In addition to lifting boxes and making copies like a well-trained monkey, I started a new job (and technically different, so I got two job, mon!) today. I’m filing the correspondence of some famous dude I’d never heard of, William Bullitt.
Megan the (6th-year, nearly-finished) philosopher and I met yesterday to start studying German again… it’s amazing how much you lose in a week and a half. I also drove around with Matt for a little while as he schmoozed with an old Jewish taylor; he has all those politician-like skills, so I need to remember not to trust him.
At home, I’ve been distracted from my science fiction lately by two things: Halo 2 and Wikipedia. The new playlists with the new maps were released yesterday, although they have way too much Team Slayer and Territories instead of the far more fun CTF and Assault. The new maps seem really great for CTF, especially, but I’ve only played a couple games of it on any of the five new maps.
As for Wikipedia, I started scrounging through old historiographical papers in order to edit articles; I added a small bit to “Modern Evolutionary Synthesis” and a large amount (probably too much) to “Atomism.” Both articles are still pretty poor, so I want to spend some time making them good, since they are some of the few things I actually know enough about to write both intelligently and extemporaneously. Also, there is no entry at all for G. Evelyn Hutchinson, although there are short entries for even some of his more obscure students (e.g., Ursula Cowgill, for whom Hutchinson wrote comparatively lackluster recommendations, as I discovered during my research paper last semester). I hope to remedy that with a modest article.
The Wikipedia model really does seem like a valuable way for academcis to spend their time. It’s not deep, but for most academic subjects, cutting-edge work is so esoteric that only other closely-related scholars even care about, much less understand, the work going on. Whereas even the most basic encyclopedia-level introductory information is hard to come by for obscure topics.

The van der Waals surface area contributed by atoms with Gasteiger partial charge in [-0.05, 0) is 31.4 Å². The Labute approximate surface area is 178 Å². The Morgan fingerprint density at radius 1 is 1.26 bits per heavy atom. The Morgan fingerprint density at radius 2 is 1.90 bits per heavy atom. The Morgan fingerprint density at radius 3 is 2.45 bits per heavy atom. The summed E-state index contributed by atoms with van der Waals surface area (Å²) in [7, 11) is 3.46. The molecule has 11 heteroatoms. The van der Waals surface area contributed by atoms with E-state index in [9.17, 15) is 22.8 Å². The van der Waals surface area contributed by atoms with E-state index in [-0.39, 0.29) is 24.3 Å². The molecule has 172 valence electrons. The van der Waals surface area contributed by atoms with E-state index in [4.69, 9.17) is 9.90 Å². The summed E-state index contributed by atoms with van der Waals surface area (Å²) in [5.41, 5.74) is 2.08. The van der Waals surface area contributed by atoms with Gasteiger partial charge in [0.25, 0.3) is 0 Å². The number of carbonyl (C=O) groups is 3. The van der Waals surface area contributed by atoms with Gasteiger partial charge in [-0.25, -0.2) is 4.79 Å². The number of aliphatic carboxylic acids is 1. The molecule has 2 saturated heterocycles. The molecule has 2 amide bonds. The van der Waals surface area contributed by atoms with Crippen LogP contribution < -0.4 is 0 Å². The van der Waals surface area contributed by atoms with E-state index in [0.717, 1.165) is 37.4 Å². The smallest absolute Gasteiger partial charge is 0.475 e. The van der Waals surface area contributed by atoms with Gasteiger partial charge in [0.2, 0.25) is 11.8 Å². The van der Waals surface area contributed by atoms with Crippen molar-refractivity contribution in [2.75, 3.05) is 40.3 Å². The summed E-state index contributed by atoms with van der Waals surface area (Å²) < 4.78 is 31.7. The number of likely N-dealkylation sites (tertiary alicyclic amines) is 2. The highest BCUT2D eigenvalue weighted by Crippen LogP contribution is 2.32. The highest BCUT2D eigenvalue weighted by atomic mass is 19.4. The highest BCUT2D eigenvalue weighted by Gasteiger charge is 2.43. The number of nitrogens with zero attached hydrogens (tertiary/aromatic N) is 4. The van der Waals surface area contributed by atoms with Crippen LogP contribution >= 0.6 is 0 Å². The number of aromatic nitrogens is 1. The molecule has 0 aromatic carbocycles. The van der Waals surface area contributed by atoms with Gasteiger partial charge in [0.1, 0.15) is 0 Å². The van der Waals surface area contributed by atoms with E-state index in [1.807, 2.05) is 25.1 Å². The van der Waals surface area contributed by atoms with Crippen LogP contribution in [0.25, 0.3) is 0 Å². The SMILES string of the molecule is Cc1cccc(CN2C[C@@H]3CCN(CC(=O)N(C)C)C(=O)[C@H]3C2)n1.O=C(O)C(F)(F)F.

If and when I’m a professor, I’m going to have the final paper for all my classes be to create a well-written, well-referenced Wikipedia article. I know I would have put more into that kind of project than stupid undergrad research where you know it will never be useful to anyone, anywhere. And that’s something where a few books’ worth of reading, critical thinking and careful writing can actually yield a result that has lasting value. As an added bonus, it’s a way to support the ideals of free as in speech, a phrase and a concept of which I’ve been very enamored of late.
Even though I like Microsoft a lot more now than I did before I had XP (and I don’t begrudge them the right to make money from their products, despite misgivings about corporate power), there are still things about M$ that seem counter-productive to the greater good. Regarding the relationship between capitalism, Microsoft and open-source, I recently read the so-called Halloween document and found it to be extremely interesting, even if it’s very old news.
While I don’t have any doubts that History of Science is really the way to change the world, all the time I’ve spent reading /. articles lately make me think I need to invest some time learning to program, as well.
Reading: The Man in the High Castle
Listening: The Beatles, The Preachaholicz
Watching: Fantastic Four
Faith and I saw Fantastic Four tonight. I give it 4/10 (appropriately enough, I suppose). The reasons to see it are:
1. Human Torch (humor value)
2. Jessica Alba (though not her character)
The reasons not to include:
1. the pathetic, lame, awful, thin plot
2. the one-dimensional, whiny villain (Dr. Doom, no less, who should be rather complex and anything but whiny)
3. the acting, all around
I can’t wait till Sin City comes out on DVD, with all the special features and extensions. I pretty much feel about that movie the same way as my favorite critic David Edelstein (who even likes Mystery Men). Naturally, he feels about like I do about F4.